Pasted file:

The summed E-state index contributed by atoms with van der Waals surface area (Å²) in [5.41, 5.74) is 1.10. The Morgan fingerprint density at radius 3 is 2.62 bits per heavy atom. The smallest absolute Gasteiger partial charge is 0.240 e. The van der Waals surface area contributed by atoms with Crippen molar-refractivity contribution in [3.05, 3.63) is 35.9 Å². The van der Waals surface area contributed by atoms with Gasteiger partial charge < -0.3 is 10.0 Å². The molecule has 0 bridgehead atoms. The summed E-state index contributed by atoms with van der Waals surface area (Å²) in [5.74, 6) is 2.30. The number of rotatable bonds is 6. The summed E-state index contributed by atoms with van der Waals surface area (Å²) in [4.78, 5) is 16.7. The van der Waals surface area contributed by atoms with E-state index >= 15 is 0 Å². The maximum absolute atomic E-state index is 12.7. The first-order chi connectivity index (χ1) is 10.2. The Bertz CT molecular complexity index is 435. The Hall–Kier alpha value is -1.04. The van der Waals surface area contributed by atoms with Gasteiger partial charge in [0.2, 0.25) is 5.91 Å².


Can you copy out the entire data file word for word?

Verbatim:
The summed E-state index contributed by atoms with van der Waals surface area (Å²) in [5.41, 5.74) is 1.10. The Morgan fingerprint density at radius 3 is 2.62 bits per heavy atom. The smallest absolute Gasteiger partial charge is 0.240 e. The van der Waals surface area contributed by atoms with Crippen molar-refractivity contribution in [3.05, 3.63) is 35.9 Å². The van der Waals surface area contributed by atoms with Gasteiger partial charge < -0.3 is 10.0 Å². The molecule has 0 bridgehead atoms. The summed E-state index contributed by atoms with van der Waals surface area (Å²) in [5.74, 6) is 2.30. The number of rotatable bonds is 6. The summed E-state index contributed by atoms with van der Waals surface area (Å²) in [4.78, 5) is 16.7. The van der Waals surface area contributed by atoms with E-state index >= 15 is 0 Å². The maximum absolute atomic E-state index is 12.7. The first-order chi connectivity index (χ1) is 10.2. The Bertz CT molecular complexity index is 435. The Hall–Kier alpha value is -1.04. The van der Waals surface area contributed by atoms with Gasteiger partial charge in [0.2, 0.25) is 5.91 Å².